third approach, levitation by the magnetic interaction between an
alternating current (AC) coil and the induced currents in a conducting
sheet, was proposed by Bachelet in 1912. This suspension, like the
permanent magnet suspension, is inherently stable. If the gap between
the AC coil and the conducting sheet decreases, the magnetic repulsive
force increases, pushing the coil back up to its equilibrium height.
If the gap increases, the magnetic force decreases, causing the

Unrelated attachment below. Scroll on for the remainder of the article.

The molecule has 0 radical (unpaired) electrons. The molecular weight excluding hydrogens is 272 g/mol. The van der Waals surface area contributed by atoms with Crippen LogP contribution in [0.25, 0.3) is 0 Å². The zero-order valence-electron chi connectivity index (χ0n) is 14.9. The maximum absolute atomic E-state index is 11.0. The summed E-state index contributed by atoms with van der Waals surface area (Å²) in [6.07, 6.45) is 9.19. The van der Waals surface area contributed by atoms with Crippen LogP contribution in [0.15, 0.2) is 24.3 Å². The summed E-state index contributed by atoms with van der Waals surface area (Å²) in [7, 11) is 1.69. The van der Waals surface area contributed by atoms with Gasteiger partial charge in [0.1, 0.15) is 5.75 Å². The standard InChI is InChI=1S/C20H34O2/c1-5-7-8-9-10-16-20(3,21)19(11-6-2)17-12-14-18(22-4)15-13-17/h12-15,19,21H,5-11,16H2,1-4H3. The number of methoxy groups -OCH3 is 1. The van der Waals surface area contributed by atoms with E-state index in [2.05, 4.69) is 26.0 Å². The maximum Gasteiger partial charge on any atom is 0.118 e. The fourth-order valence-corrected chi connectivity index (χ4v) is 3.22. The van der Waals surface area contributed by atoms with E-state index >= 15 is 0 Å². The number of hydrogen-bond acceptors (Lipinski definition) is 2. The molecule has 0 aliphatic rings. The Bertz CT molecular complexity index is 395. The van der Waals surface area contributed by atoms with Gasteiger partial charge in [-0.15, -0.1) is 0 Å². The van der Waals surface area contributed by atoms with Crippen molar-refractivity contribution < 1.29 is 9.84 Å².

coil to move downwards to its equilibrium point. The suspension
is vertically stable. Side plates can be incorporated in the guideway
to make the suspension laterally stable as well.
Although inherently stable, the power losses in the AC coil and
guideway are too great for this approach to be practical.
In 1966, Powell and Danby, realizing that the above approaches
were not practical, proposed a new concept based on the use of superconducting
magnets on the vehicle. They reasoned that superconducting magnets,
which can be made very powerful in terms of their magnetic field
strength, lightweight, and essentially lossless (except for a small
power input to the cryogenic refrigerator), could levitate vehicles
that moved along a guideway of conventional room temperature conductors.